Frost-Protected Shallow Foundations (FPSF) provides protection against frost damage without the need for excavating below the frost line. An FPSF has insulation placed strategically around the outside of a foundation to direct heat loss from the building toward the foundation, and also to use the earth's natural geothermal energy.
Frost-protected shallow foundations are similar to conventional foundations except for insulation placement and footing depth. Bottoms of FPSF footings are placed about 12 to 16 inches below grade. FPSF have vertical insulation placed at the outside edge of the foundation extending from above grade to the bottom of the footing. When required in colder climates, "Wing" insulation extends outward horizontally from the footing. The colder the climate, the further the wing insulation is extended. Wing insulation is unnecessary in moderate climates.
Insulation is only half the equation. The other half is drainage and moisture control. To keep surface water from soaking in around the foundation, all roof runoff must be directed away from the house. This means putting effective gutters all around the building and sloping the final grade away from the foundation at least 5 inches in the first 10 feet. (That's 1/2 inch per foot.) To protect the footing from subterranean water, it must bear on at least 4 inches of a non frost-susceptible material such as washed gravel or rock.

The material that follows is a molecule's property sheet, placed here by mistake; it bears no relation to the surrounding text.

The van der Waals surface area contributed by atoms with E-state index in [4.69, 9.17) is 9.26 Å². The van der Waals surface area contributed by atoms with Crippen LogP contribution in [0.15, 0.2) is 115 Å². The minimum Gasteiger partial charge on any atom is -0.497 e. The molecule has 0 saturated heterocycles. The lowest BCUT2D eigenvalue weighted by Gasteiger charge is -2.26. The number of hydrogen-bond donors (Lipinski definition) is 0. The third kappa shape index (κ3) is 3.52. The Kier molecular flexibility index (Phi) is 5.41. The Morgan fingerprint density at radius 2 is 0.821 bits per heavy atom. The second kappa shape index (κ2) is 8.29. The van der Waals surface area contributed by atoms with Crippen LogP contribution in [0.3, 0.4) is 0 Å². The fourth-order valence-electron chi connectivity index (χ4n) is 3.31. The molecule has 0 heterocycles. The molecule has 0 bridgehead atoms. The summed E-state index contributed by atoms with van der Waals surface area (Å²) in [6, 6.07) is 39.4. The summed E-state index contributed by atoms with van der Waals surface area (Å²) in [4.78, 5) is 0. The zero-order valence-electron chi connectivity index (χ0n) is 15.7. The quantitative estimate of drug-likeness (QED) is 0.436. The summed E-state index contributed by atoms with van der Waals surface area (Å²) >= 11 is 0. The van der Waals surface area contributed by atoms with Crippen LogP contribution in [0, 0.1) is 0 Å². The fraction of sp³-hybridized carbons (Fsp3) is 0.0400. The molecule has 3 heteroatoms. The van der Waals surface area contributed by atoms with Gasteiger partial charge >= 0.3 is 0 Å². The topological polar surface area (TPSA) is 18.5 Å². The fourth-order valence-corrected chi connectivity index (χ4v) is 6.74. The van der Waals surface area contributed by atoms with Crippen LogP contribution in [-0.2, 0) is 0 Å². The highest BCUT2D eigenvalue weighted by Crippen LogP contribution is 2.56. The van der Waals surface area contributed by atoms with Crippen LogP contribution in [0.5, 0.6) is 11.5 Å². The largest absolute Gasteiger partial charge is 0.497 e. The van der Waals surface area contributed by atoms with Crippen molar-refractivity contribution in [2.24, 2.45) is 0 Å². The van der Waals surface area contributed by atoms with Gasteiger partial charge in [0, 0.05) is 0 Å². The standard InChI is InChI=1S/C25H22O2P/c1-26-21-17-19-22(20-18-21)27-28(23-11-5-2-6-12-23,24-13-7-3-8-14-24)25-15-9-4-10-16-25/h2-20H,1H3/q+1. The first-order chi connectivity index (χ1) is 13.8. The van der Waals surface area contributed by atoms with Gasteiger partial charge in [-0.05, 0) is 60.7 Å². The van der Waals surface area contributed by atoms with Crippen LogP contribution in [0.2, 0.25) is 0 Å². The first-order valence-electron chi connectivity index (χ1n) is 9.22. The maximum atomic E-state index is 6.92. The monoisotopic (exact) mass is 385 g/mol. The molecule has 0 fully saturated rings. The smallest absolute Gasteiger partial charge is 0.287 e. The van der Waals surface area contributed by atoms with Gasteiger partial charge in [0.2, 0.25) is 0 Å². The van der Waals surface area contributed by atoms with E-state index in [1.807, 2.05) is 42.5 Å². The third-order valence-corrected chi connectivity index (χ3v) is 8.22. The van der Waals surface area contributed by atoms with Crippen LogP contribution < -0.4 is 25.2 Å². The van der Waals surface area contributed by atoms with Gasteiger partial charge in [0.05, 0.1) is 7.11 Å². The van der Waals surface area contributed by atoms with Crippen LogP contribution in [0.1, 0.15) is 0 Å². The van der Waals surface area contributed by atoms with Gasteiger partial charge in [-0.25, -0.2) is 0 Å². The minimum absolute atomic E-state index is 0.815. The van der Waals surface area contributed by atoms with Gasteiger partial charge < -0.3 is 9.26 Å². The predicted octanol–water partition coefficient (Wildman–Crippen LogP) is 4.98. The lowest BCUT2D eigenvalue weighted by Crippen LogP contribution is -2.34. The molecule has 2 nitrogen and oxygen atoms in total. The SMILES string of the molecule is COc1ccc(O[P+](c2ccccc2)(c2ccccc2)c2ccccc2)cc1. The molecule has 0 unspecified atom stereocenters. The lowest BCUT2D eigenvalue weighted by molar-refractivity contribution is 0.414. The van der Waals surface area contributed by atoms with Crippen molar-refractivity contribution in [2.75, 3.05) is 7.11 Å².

An FPSF can benefit both builder and homeowner. Shallow foundation ditches are easier to work around. The FPSF uses less concrete than a 4-foot deep stemwall. Smaller ditches require less backfill material and the backfill settles less over time. Since a shallow ditch is less likely to disturb root systems, you can leave shade trees closer to the house.
45.2 % of US homes have basements
26% enclosed crawlspaces
7.5% crawlspaces open to outside
31.3 concrete slabs
60 percent of U.S. homes have wet basements, and 38 percent run the risk of basement mold.
The American Society of Home Inspectors